Maybe some day we will have a staff commensurate to the volume of work we have to investigate. But for right now, we can only do our best. Here’s an example.
We got an anonymous letter from two admitted Protestants about a play they saw that struck them as profoundly anti-Catholic. “Confessional” is a one-act play by a professor at William Paterson University in Wayne, New Jersey. His work, which was performed over the summer at the Chatham Playhouse in Chatham, New Jersey, was branded by the offend couple as “Catholic bashing” and “disgusting.”
According to the couple, “there’s an older, alcoholic, homosexual ex-communicated former priest” who begs a younger priest for more booze. He is told he’ll get his drink on condition that he delivers the neighborhood whore to his doorstep. This is followed by lewd comments, crotch-grabbing, etc.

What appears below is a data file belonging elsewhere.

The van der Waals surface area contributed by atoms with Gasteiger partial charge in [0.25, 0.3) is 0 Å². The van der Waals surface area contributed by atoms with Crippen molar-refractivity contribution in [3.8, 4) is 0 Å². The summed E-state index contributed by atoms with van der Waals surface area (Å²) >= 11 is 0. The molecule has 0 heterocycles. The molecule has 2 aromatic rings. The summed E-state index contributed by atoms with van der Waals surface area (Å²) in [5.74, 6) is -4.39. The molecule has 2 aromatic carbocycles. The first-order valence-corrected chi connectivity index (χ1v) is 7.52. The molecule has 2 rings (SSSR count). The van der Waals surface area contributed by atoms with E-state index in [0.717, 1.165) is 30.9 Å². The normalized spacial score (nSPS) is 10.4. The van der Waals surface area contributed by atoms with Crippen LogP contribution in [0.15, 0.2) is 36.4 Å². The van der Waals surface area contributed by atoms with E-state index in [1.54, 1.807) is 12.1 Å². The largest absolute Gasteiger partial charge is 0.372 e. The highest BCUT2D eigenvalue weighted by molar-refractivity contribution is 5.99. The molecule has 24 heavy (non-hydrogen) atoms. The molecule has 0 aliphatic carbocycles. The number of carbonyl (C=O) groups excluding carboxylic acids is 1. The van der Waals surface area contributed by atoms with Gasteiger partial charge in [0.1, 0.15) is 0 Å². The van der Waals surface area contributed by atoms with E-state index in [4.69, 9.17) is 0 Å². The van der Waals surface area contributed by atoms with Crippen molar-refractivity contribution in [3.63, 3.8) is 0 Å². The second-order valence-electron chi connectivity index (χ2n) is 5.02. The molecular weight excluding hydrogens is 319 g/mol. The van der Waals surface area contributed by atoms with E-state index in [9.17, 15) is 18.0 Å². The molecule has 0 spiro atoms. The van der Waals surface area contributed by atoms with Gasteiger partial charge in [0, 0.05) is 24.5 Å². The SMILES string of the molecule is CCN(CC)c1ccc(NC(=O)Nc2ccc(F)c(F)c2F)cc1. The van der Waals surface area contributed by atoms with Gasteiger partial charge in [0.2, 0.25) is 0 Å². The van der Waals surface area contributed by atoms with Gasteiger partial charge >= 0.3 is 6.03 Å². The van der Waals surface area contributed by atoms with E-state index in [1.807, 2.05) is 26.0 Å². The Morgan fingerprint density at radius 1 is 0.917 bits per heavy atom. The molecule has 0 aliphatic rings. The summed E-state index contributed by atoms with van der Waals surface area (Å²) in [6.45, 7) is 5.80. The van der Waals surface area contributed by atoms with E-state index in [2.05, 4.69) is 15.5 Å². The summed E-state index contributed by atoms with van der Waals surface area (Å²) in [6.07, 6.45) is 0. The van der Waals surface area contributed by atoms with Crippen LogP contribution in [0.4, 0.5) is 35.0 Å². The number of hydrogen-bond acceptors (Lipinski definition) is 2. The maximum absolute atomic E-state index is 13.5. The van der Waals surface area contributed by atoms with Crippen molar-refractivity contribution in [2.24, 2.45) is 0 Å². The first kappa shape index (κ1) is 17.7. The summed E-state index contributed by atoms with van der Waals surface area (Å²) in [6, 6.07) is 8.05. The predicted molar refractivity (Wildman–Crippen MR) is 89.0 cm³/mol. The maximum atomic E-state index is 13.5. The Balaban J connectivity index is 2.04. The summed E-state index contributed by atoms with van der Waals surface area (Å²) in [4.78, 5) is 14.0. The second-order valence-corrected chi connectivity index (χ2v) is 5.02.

We called the good professor and asked him if this was an accurate rendition of his work. Of course he said no, and insisted that his intent was to depict two priests—one of them admittedly a “fallen priest”—still struggling to do good and overcome temptation.
It is our position that intent doesn’t empty the issue: what matters is whether a reasonable practicing Catholic might be rightly be offended. Since few who offend will own up, our job is to made determinations based on effect.
When we asked for a copy of the script, we hit a brick wall. “No,” said the English professor, that might “violate my civil rights.” He did not explain how this would be possible and simply invited us to see the play.
As we said, we can’t keep up with everything, so we never did make it to the play (there were only four performances anyway). But given his touchy reaction when asked to see the script, you decide whether he had something to hide.